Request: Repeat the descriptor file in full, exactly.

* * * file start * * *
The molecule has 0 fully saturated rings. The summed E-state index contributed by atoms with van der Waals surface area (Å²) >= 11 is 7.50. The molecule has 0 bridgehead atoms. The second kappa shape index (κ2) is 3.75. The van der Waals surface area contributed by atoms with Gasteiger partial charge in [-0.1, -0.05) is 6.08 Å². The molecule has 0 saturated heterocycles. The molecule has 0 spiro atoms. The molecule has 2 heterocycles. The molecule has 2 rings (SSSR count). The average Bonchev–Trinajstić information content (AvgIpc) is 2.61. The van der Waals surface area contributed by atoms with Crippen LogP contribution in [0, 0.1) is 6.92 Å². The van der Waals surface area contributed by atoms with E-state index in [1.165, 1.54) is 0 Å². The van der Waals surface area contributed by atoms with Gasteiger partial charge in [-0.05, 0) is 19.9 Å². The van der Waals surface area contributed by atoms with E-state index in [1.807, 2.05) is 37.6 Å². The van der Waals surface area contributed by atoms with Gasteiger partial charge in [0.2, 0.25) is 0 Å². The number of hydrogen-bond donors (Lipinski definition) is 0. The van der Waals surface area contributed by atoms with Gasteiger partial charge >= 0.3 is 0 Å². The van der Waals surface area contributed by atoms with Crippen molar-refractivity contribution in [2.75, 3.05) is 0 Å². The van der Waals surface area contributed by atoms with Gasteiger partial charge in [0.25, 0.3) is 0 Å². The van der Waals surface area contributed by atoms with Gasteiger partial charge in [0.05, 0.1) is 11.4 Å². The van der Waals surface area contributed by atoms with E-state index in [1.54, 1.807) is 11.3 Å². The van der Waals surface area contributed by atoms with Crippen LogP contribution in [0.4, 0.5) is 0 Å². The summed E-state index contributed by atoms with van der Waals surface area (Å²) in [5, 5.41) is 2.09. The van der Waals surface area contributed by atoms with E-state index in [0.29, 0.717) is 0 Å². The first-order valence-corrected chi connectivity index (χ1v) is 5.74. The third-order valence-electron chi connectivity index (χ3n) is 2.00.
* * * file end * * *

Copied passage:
The molecule has 0 fully saturated rings. The summed E-state index contributed by atoms with van der Waals surface area (Å²) >= 11 is 7.50. The molecule has 0 bridgehead atoms. The second kappa shape index (κ2) is 3.75. The van der Waals surface area contributed by atoms with Gasteiger partial charge in [-0.1, -0.05) is 6.08 Å². The molecule has 0 saturated heterocycles. The molecule has 0 spiro atoms. The molecule has 2 heterocycles. The molecule has 2 rings (SSSR count). The average Bonchev–Trinajstić information content (AvgIpc) is 2.61. The van der Waals surface area contributed by atoms with Crippen LogP contribution in [0, 0.1) is 6.92 Å². The van der Waals surface area contributed by atoms with E-state index in [1.165, 1.54) is 0 Å². The van der Waals surface area contributed by atoms with Gasteiger partial charge in [-0.05, 0) is 19.9 Å². The van der Waals surface area contributed by atoms with E-state index in [1.807, 2.05) is 37.6 Å². The van der Waals surface area contributed by atoms with Gasteiger partial charge in [0.2, 0.25) is 0 Å². The number of hydrogen-bond donors (Lipinski definition) is 0. The van der Waals surface area contributed by atoms with Gasteiger partial charge >= 0.3 is 0 Å². The van der Waals surface area contributed by atoms with Crippen molar-refractivity contribution in [2.75, 3.05) is 0 Å². The van der Waals surface area contributed by atoms with Gasteiger partial charge in [0.25, 0.3) is 0 Å². The van der Waals surface area contributed by atoms with Gasteiger partial charge in [0.05, 0.1) is 11.4 Å². The van der Waals surface area contributed by atoms with E-state index in [1.54, 1.807) is 11.3 Å². The van der Waals surface area contributed by atoms with Crippen LogP contribution in [0.4, 0.5) is 0 Å². The summed E-state index contributed by atoms with van der Waals surface area (Å²) in [5, 5.41) is 2.09. The van der Waals surface area contributed by atoms with E-state index in [0.29, 0.717) is 0 Å². The first-order valence-corrected chi connectivity index (χ1v) is 5.74. The third-order valence-electron chi connectivity index (χ3n) is 2.00.